2011 January: My Turn



My Turn



Basic is Best
BY DAN COLLIER // RUSTY’S PIZZA PARLOR,
VENTURA, CALIFORNIA

Every time I read about a great sports coach, the article indicates that in order to achieve excellence, the coach took the players ‘back to basics.’ Just like in sports, I believe pizza marketing has basics. My Back to Basics Program is exactly that: very basic. There are go-to marketing programs that have been successful for me over the past 25 years. These programs have helped me build pizza sales, and they continue to be successful today. Doorhanging is one of the basics that never lets me down.

A doorhanging program is the single most effective way to consistently market to non-customers. Of course, your regular customers will benefit as well. Like all blanket marketing, everyone gets one. On average, doorhangers yield a return of anywhere from 1 to 10 percent. Why such a wide range? Because it can be done right, and it can be done wrong. My goal is 10 percent, so let’s talk about how to do it right.

First, the doorhanger should be oversized. I’m talking a minimum of 4 inches wide by 14 inches tall. And use paper that is so bright you could see it from outer space. As for contest, the hanger should have your menu and at least 2 special offers. These offers should not limit the choices for the buyer. For example, a $15.99 Veggie Pizza eliminates all buyers who want meat. An oldie but goodie is $2 off any pizza. With that said, however, my favorite articles in Pizza Today have suggested never discounting, but always giving customers something for free when they buy a pizza at regular price. Examples include a free 2-liter soda or a free dessert.

We could spend all day talking about how not to distribute the doorhangers. Every not has one thing in common, though: a lack of supervision. I don’t care if you have kids from the local school, regular employees, or a hired company distributing your doorhangers … if you don’t supervise it, it’s going to be a train wreck.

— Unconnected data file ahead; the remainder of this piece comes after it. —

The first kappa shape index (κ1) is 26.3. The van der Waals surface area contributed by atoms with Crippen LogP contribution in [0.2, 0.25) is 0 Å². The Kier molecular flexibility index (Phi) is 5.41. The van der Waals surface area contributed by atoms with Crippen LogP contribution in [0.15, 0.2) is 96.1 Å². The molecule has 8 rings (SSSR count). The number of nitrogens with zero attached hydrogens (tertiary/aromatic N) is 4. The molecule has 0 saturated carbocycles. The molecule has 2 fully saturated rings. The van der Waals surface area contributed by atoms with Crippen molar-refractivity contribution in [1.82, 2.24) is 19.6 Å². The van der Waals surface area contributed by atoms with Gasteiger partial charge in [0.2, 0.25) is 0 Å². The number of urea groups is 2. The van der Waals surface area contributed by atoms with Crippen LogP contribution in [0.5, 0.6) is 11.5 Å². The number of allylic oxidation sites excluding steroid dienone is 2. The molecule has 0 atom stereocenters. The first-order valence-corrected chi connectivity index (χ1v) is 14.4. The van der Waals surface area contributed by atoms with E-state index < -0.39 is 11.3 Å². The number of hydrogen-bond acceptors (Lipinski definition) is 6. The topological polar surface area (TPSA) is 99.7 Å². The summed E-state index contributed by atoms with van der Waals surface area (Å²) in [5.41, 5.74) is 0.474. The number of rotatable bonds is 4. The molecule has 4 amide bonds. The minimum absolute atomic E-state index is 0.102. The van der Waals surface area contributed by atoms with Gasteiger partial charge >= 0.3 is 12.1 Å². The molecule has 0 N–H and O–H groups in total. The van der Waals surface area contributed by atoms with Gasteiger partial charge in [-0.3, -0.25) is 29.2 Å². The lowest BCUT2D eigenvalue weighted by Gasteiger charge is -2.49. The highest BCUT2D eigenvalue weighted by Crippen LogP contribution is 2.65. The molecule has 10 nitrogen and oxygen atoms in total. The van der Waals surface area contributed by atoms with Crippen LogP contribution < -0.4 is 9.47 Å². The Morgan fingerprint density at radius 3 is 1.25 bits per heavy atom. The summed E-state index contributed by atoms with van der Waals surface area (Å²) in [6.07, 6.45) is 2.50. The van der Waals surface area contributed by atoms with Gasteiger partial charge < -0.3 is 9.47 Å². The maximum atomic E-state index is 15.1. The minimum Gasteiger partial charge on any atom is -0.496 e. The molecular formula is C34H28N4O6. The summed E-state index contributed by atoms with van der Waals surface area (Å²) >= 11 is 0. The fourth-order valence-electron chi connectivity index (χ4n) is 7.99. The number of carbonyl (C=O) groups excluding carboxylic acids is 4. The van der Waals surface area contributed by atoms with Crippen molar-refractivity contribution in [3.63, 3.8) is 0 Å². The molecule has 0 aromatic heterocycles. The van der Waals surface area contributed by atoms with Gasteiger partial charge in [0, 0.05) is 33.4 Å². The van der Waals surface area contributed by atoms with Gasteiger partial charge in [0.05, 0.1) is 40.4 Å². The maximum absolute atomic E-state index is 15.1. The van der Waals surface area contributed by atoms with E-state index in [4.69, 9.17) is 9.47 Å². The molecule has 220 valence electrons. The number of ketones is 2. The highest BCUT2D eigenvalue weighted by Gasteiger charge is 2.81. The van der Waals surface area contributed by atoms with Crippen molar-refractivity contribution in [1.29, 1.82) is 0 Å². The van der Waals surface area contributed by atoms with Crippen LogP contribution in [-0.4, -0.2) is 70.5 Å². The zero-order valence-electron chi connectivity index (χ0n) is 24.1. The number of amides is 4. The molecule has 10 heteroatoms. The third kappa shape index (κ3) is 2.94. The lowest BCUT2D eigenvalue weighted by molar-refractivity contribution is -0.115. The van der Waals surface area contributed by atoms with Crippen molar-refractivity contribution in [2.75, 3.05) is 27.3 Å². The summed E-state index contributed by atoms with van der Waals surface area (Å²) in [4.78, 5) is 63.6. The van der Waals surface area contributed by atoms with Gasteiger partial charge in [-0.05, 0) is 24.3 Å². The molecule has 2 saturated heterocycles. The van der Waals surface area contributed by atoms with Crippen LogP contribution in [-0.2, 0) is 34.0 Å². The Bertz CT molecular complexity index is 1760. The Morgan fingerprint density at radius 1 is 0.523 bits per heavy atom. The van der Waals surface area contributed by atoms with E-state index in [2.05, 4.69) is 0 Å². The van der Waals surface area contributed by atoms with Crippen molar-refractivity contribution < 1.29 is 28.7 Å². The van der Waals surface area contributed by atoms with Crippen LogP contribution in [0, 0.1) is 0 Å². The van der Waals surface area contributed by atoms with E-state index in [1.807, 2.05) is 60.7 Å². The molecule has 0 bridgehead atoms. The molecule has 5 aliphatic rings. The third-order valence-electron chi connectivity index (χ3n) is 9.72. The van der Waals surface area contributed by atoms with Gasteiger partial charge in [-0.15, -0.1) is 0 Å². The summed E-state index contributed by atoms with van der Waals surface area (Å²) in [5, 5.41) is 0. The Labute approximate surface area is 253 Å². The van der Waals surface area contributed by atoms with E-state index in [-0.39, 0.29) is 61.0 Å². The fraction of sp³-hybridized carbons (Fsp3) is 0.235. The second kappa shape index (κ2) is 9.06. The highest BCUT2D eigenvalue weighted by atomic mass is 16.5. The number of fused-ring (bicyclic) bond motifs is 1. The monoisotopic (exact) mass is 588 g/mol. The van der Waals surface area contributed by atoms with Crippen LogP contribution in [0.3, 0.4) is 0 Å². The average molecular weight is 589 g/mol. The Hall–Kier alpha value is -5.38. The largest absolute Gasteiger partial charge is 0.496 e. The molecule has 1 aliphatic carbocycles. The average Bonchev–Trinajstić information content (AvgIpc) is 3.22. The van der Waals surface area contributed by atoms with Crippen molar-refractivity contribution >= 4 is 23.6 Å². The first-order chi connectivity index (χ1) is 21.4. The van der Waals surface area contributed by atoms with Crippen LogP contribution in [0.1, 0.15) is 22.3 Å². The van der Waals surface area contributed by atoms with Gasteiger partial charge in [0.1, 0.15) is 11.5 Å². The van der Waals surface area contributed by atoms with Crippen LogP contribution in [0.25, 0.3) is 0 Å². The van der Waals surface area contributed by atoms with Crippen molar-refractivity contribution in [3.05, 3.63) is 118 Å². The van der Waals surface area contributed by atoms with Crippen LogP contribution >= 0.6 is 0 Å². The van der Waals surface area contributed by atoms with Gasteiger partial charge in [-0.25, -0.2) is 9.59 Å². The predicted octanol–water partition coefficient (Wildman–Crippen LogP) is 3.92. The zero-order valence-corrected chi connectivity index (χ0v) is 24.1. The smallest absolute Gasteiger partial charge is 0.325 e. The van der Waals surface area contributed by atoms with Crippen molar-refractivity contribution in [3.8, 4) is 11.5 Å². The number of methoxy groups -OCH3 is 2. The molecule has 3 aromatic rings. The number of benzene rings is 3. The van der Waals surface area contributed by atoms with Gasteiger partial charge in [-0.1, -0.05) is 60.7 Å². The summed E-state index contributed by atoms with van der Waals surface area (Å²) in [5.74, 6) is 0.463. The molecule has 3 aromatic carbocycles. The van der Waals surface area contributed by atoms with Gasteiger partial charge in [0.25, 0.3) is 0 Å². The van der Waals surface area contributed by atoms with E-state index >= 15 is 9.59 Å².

I always make sure these standards are met:

  • Avoid properties with dogs outside
  • Carry water, not soda
  • It may seem obvious, but train them to look both ways when crossing the road
  • Do not slide the doorhanger down the screen door
  • One doorhanger per door— no cars or mailboxes (Post Office will fine you)
  • Strong wind or rain cancels doorhanging
  • Respect property — use walkways,;do not damage landscape
  • No Soliciting = no doorhanger
  • Avoid any ‘skip-list’ addresses (people who have complained)
  • Get permission from apartment managers who have been bribed with pizza

Doing this for 25 years has led me to utilize organizations that cater to people who are in some way developmentally challenged. I have met and worked with some of the friendliest and caring people from these organizations. People who don’t complain when they get their paycheck, but give me a high-five instead. People who take pride in their work.

Here is how I have done it: the organization provides, at no cost, a supervisor and gasoline for a team of 3-4 employees. My manager trains the supervisor and the employees. However, the supervisor reports directly to my manager, who checks on the supervisor every day by driving the area he or she has assigned. We doorhang Monday through Friday, two hours per day.

We consistently put out over 1000 doorhangers per week. We average a return of 70-100 orders … all 52 weeks of the year.

What would an additional 5,000 orders per year do to your bottom line?

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